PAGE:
Cult and Colossus: Buddhist Sculpture from Odisha in History and Memory (8th to 12th centuries)


The Robert H. N. Ho Family Foundation Postdoctoral Fellowships in Buddhist Studies


History of Art and Architecture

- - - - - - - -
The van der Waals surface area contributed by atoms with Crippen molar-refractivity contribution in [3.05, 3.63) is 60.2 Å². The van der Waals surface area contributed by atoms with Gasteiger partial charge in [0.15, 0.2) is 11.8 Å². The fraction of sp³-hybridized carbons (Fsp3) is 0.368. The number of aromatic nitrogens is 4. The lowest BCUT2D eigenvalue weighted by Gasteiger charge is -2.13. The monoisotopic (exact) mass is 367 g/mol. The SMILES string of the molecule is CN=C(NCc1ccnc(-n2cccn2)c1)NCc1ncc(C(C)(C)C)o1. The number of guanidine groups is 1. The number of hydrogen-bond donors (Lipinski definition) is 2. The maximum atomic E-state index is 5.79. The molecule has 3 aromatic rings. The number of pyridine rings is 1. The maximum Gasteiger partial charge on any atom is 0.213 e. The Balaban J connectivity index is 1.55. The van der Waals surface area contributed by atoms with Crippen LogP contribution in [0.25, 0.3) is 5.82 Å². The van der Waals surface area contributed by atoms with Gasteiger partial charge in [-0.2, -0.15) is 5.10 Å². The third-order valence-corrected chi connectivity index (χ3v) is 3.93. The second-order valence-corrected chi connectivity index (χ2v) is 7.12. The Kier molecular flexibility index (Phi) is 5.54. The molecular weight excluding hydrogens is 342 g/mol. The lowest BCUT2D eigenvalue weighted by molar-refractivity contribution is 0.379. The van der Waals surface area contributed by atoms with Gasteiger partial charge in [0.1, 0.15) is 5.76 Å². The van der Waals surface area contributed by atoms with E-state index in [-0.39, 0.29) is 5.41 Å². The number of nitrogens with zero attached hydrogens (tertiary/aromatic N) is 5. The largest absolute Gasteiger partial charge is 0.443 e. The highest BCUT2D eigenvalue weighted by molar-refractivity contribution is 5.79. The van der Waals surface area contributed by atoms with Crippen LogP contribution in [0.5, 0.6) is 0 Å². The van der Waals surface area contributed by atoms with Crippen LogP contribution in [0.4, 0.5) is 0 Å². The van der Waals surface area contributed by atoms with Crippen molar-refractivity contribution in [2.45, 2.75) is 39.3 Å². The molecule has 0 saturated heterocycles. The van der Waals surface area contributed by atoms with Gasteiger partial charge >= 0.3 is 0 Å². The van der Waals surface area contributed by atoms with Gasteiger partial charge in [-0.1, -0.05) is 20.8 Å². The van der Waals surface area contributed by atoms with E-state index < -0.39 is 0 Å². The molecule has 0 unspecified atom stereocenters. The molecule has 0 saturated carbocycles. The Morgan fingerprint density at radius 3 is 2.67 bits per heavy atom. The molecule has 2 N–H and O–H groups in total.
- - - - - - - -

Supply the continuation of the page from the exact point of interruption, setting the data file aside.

My inter-disciplinary doctoral study of a coherent corpus of sculptures (belonging to Odisha, eastern India) examined when, how, and why sculpted images of the bodhisattvas Avalokitesvara and Tara attained centrality in Indian Buddhist practice. It demonstrates that the placement, over-human scale, iconography, and inscriptions (mantra and dharani), which are usually studied separately in scholarship, mutually reinforced the living presence, agency, and efficacy of cultic sculptures. Rather than being mere tokens of piety, these sculpted images became the means (upaya) to attain worldly benefits at monastic sites in Odisha where sculptures of Amoghapasa (lit. “Unfailing Lasso,” a popular form of Avalokitesvara) were used for death rituals, linking monastic and lay communities.